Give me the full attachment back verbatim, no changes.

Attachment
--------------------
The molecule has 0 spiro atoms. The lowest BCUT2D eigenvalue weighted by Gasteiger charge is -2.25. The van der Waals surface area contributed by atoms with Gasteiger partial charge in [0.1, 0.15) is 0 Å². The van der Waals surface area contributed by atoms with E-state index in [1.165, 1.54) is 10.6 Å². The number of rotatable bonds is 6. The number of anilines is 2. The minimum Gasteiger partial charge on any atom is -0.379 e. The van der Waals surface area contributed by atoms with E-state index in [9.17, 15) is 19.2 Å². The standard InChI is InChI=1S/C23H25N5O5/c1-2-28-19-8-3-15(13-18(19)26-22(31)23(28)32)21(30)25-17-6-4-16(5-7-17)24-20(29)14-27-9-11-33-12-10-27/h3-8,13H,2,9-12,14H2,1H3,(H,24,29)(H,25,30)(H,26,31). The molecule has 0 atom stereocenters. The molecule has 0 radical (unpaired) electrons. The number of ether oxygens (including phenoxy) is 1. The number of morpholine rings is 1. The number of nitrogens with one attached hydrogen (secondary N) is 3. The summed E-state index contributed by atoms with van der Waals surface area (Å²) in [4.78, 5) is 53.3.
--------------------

The molecule has 0 spiro atoms. The lowest BCUT2D eigenvalue weighted by Gasteiger charge is -2.25. The van der Waals surface area contributed by atoms with Gasteiger partial charge in [0.1, 0.15) is 0 Å². The van der Waals surface area contributed by atoms with E-state index in [1.165, 1.54) is 10.6 Å². The number of rotatable bonds is 6. The number of anilines is 2. The minimum Gasteiger partial charge on any atom is -0.379 e. The van der Waals surface area contributed by atoms with E-state index in [9.17, 15) is 19.2 Å². The standard InChI is InChI=1S/C23H25N5O5/c1-2-28-19-8-3-15(13-18(19)26-22(31)23(28)32)21(30)25-17-6-4-16(5-7-17)24-20(29)14-27-9-11-33-12-10-27/h3-8,13H,2,9-12,14H2,1H3,(H,24,29)(H,25,30)(H,26,31). The molecule has 0 atom stereocenters. The molecule has 0 radical (unpaired) electrons. The number of ether oxygens (including phenoxy) is 1. The number of morpholine rings is 1. The number of nitrogens with one attached hydrogen (secondary N) is 3. The summed E-state index contributed by atoms with van der Waals surface area (Å²) in [4.78, 5) is 53.3.